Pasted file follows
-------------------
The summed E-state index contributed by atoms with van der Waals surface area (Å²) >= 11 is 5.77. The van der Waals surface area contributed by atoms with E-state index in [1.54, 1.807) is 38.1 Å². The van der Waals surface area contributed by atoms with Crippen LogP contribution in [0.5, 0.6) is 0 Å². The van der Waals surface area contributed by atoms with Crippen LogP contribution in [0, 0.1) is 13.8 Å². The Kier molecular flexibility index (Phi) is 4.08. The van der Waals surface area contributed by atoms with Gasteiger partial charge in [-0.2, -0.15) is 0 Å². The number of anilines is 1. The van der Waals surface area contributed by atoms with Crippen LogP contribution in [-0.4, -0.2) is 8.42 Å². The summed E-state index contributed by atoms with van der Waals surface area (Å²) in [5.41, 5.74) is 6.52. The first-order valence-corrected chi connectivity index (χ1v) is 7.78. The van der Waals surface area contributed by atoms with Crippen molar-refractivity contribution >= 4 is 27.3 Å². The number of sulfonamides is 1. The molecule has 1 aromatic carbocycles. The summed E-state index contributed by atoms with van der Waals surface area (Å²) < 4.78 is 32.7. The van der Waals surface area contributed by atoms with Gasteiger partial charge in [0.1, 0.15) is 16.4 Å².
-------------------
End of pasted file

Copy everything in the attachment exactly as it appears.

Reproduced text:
The summed E-state index contributed by atoms with van der Waals surface area (Å²) >= 11 is 5.77. The van der Waals surface area contributed by atoms with E-state index in [1.54, 1.807) is 38.1 Å². The van der Waals surface area contributed by atoms with Crippen LogP contribution in [0.5, 0.6) is 0 Å². The van der Waals surface area contributed by atoms with Crippen LogP contribution in [0, 0.1) is 13.8 Å². The Kier molecular flexibility index (Phi) is 4.08. The van der Waals surface area contributed by atoms with Gasteiger partial charge in [-0.2, -0.15) is 0 Å². The number of anilines is 1. The van der Waals surface area contributed by atoms with Crippen LogP contribution in [-0.4, -0.2) is 8.42 Å². The summed E-state index contributed by atoms with van der Waals surface area (Å²) in [5.41, 5.74) is 6.52. The first-order valence-corrected chi connectivity index (χ1v) is 7.78. The van der Waals surface area contributed by atoms with Crippen molar-refractivity contribution >= 4 is 27.3 Å². The number of sulfonamides is 1. The molecule has 1 aromatic carbocycles. The summed E-state index contributed by atoms with van der Waals surface area (Å²) < 4.78 is 32.7. The van der Waals surface area contributed by atoms with Gasteiger partial charge in [0.1, 0.15) is 16.4 Å².